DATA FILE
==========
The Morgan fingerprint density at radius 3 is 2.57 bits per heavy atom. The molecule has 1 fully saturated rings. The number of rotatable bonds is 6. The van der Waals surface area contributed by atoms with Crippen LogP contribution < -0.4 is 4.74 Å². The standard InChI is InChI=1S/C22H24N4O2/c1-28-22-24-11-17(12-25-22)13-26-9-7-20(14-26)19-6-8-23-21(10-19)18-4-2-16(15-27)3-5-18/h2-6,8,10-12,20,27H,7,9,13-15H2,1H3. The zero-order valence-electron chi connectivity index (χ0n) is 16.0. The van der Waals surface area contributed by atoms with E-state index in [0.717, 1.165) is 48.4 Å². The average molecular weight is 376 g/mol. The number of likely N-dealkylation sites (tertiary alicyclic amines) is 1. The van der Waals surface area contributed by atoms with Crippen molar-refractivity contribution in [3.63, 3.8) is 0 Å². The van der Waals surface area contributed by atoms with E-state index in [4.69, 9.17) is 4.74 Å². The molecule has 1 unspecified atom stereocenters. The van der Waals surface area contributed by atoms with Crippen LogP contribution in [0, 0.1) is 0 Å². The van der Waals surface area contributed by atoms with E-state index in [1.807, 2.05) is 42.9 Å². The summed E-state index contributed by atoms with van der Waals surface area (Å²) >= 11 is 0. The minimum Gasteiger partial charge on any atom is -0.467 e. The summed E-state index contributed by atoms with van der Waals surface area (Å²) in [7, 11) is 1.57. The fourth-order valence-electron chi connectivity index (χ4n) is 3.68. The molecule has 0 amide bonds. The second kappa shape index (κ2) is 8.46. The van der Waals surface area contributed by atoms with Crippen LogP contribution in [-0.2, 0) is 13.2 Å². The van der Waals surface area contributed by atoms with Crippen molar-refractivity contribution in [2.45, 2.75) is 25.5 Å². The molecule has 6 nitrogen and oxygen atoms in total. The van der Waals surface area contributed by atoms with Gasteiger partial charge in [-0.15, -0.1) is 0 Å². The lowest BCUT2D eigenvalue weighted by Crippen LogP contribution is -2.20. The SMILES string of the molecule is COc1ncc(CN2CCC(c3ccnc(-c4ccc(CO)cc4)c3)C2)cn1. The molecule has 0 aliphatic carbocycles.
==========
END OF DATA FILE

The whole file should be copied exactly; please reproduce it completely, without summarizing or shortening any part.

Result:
The Morgan fingerprint density at radius 3 is 2.57 bits per heavy atom. The molecule has 1 fully saturated rings. The number of rotatable bonds is 6. The van der Waals surface area contributed by atoms with Crippen LogP contribution < -0.4 is 4.74 Å². The standard InChI is InChI=1S/C22H24N4O2/c1-28-22-24-11-17(12-25-22)13-26-9-7-20(14-26)19-6-8-23-21(10-19)18-4-2-16(15-27)3-5-18/h2-6,8,10-12,20,27H,7,9,13-15H2,1H3. The zero-order valence-electron chi connectivity index (χ0n) is 16.0. The van der Waals surface area contributed by atoms with E-state index in [0.717, 1.165) is 48.4 Å². The average molecular weight is 376 g/mol. The number of likely N-dealkylation sites (tertiary alicyclic amines) is 1. The van der Waals surface area contributed by atoms with Crippen molar-refractivity contribution in [3.63, 3.8) is 0 Å². The van der Waals surface area contributed by atoms with E-state index in [4.69, 9.17) is 4.74 Å². The molecule has 1 unspecified atom stereocenters. The van der Waals surface area contributed by atoms with Crippen LogP contribution in [0, 0.1) is 0 Å². The van der Waals surface area contributed by atoms with E-state index in [1.807, 2.05) is 42.9 Å². The summed E-state index contributed by atoms with van der Waals surface area (Å²) >= 11 is 0. The minimum Gasteiger partial charge on any atom is -0.467 e. The summed E-state index contributed by atoms with van der Waals surface area (Å²) in [7, 11) is 1.57. The fourth-order valence-electron chi connectivity index (χ4n) is 3.68. The molecule has 0 amide bonds. The second kappa shape index (κ2) is 8.46. The van der Waals surface area contributed by atoms with Crippen LogP contribution in [-0.2, 0) is 13.2 Å². The van der Waals surface area contributed by atoms with Crippen molar-refractivity contribution in [2.45, 2.75) is 25.5 Å². The molecule has 6 nitrogen and oxygen atoms in total. The van der Waals surface area contributed by atoms with Gasteiger partial charge in [-0.15, -0.1) is 0 Å². The lowest BCUT2D eigenvalue weighted by Crippen LogP contribution is -2.20. The SMILES string of the molecule is COc1ncc(CN2CCC(c3ccnc(-c4ccc(CO)cc4)c3)C2)cn1. The molecule has 0 aliphatic carbocycles.